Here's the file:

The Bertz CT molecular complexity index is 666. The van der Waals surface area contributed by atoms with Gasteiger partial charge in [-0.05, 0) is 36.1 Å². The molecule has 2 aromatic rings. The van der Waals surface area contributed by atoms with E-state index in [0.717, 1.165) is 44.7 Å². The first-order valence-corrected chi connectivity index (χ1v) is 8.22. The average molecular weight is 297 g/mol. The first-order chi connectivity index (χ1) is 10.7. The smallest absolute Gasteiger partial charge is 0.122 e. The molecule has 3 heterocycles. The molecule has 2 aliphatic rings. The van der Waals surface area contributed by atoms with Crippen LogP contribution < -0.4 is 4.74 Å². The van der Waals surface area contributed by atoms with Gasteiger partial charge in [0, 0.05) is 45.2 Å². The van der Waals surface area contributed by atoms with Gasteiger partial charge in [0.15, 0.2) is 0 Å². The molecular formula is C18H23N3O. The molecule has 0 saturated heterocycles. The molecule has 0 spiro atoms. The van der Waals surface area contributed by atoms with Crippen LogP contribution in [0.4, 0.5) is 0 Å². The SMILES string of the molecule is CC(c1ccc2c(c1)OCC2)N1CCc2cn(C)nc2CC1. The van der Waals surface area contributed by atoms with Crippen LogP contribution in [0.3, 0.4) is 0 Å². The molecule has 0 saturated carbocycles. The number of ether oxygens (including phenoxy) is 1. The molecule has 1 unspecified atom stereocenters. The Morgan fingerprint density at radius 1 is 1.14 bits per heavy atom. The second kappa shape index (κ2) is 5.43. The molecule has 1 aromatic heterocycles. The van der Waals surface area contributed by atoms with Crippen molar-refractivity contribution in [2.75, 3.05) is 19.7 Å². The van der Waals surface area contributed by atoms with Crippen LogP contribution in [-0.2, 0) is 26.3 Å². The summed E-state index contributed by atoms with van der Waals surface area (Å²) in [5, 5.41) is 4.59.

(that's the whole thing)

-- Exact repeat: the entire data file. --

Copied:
The Bertz CT molecular complexity index is 666. The van der Waals surface area contributed by atoms with Gasteiger partial charge in [-0.05, 0) is 36.1 Å². The molecule has 2 aromatic rings. The van der Waals surface area contributed by atoms with E-state index in [0.717, 1.165) is 44.7 Å². The first-order valence-corrected chi connectivity index (χ1v) is 8.22. The average molecular weight is 297 g/mol. The first-order chi connectivity index (χ1) is 10.7. The smallest absolute Gasteiger partial charge is 0.122 e. The molecule has 3 heterocycles. The molecule has 2 aliphatic rings. The van der Waals surface area contributed by atoms with Crippen LogP contribution < -0.4 is 4.74 Å². The van der Waals surface area contributed by atoms with Gasteiger partial charge in [0, 0.05) is 45.2 Å². The van der Waals surface area contributed by atoms with Gasteiger partial charge in [0.15, 0.2) is 0 Å². The molecular formula is C18H23N3O. The molecule has 0 saturated heterocycles. The molecule has 0 spiro atoms. The van der Waals surface area contributed by atoms with Crippen LogP contribution in [0.4, 0.5) is 0 Å². The SMILES string of the molecule is CC(c1ccc2c(c1)OCC2)N1CCc2cn(C)nc2CC1. The van der Waals surface area contributed by atoms with Crippen LogP contribution in [0.3, 0.4) is 0 Å². The molecule has 0 saturated carbocycles. The number of ether oxygens (including phenoxy) is 1. The molecule has 1 unspecified atom stereocenters. The Morgan fingerprint density at radius 1 is 1.14 bits per heavy atom. The second kappa shape index (κ2) is 5.43. The molecule has 1 aromatic heterocycles. The van der Waals surface area contributed by atoms with Crippen molar-refractivity contribution in [2.75, 3.05) is 19.7 Å². The van der Waals surface area contributed by atoms with Crippen LogP contribution in [-0.2, 0) is 26.3 Å². The summed E-state index contributed by atoms with van der Waals surface area (Å²) in [5, 5.41) is 4.59.